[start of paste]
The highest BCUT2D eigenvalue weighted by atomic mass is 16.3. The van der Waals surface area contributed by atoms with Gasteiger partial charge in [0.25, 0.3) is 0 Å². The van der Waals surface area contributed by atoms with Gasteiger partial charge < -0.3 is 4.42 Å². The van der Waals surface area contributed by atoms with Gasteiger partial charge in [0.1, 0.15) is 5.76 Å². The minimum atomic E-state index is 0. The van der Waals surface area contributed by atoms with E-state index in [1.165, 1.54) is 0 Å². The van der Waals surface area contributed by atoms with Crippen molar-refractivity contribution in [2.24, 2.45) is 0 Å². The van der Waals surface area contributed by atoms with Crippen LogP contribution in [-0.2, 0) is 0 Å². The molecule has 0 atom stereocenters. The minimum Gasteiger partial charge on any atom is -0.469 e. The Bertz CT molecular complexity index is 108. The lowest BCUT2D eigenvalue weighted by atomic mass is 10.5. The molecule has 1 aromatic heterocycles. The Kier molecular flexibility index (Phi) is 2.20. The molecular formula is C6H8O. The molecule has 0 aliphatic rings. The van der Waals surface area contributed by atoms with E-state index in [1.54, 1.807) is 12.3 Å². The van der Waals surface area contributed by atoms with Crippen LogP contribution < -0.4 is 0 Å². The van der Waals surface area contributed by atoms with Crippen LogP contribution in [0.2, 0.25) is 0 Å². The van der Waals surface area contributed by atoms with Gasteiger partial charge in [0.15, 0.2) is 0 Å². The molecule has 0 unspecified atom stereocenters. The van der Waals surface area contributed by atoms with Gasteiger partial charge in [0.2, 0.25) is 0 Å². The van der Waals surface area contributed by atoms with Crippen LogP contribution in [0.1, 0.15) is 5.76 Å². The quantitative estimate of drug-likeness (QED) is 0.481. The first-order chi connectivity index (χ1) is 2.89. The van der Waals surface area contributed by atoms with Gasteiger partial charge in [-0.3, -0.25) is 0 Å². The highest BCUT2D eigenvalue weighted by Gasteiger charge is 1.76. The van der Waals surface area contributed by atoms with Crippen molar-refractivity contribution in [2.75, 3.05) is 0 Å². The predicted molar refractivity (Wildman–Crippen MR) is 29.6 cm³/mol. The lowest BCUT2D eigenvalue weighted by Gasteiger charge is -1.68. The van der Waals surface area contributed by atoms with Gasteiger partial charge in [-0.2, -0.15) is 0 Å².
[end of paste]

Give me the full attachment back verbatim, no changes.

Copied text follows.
The highest BCUT2D eigenvalue weighted by atomic mass is 16.3. The van der Waals surface area contributed by atoms with Gasteiger partial charge in [0.25, 0.3) is 0 Å². The van der Waals surface area contributed by atoms with Gasteiger partial charge < -0.3 is 4.42 Å². The van der Waals surface area contributed by atoms with Gasteiger partial charge in [0.1, 0.15) is 5.76 Å². The minimum atomic E-state index is 0. The van der Waals surface area contributed by atoms with E-state index in [1.165, 1.54) is 0 Å². The van der Waals surface area contributed by atoms with Crippen molar-refractivity contribution in [2.24, 2.45) is 0 Å². The van der Waals surface area contributed by atoms with Crippen LogP contribution in [-0.2, 0) is 0 Å². The molecule has 0 atom stereocenters. The minimum Gasteiger partial charge on any atom is -0.469 e. The Bertz CT molecular complexity index is 108. The lowest BCUT2D eigenvalue weighted by atomic mass is 10.5. The molecule has 1 aromatic heterocycles. The Kier molecular flexibility index (Phi) is 2.20. The molecular formula is C6H8O. The molecule has 0 aliphatic rings. The van der Waals surface area contributed by atoms with E-state index in [1.54, 1.807) is 12.3 Å². The van der Waals surface area contributed by atoms with Crippen LogP contribution < -0.4 is 0 Å². The van der Waals surface area contributed by atoms with Crippen LogP contribution in [0.2, 0.25) is 0 Å². The van der Waals surface area contributed by atoms with Gasteiger partial charge in [0.15, 0.2) is 0 Å². The molecule has 0 unspecified atom stereocenters. The van der Waals surface area contributed by atoms with Gasteiger partial charge in [0.2, 0.25) is 0 Å². The van der Waals surface area contributed by atoms with Crippen LogP contribution in [0.1, 0.15) is 5.76 Å². The quantitative estimate of drug-likeness (QED) is 0.481. The first-order chi connectivity index (χ1) is 2.89. The van der Waals surface area contributed by atoms with Gasteiger partial charge in [-0.3, -0.25) is 0 Å². The highest BCUT2D eigenvalue weighted by Gasteiger charge is 1.76. The van der Waals surface area contributed by atoms with Crippen molar-refractivity contribution in [2.75, 3.05) is 0 Å². The predicted molar refractivity (Wildman–Crippen MR) is 29.6 cm³/mol. The lowest BCUT2D eigenvalue weighted by Gasteiger charge is -1.68. The van der Waals surface area contributed by atoms with Gasteiger partial charge in [-0.2, -0.15) is 0 Å².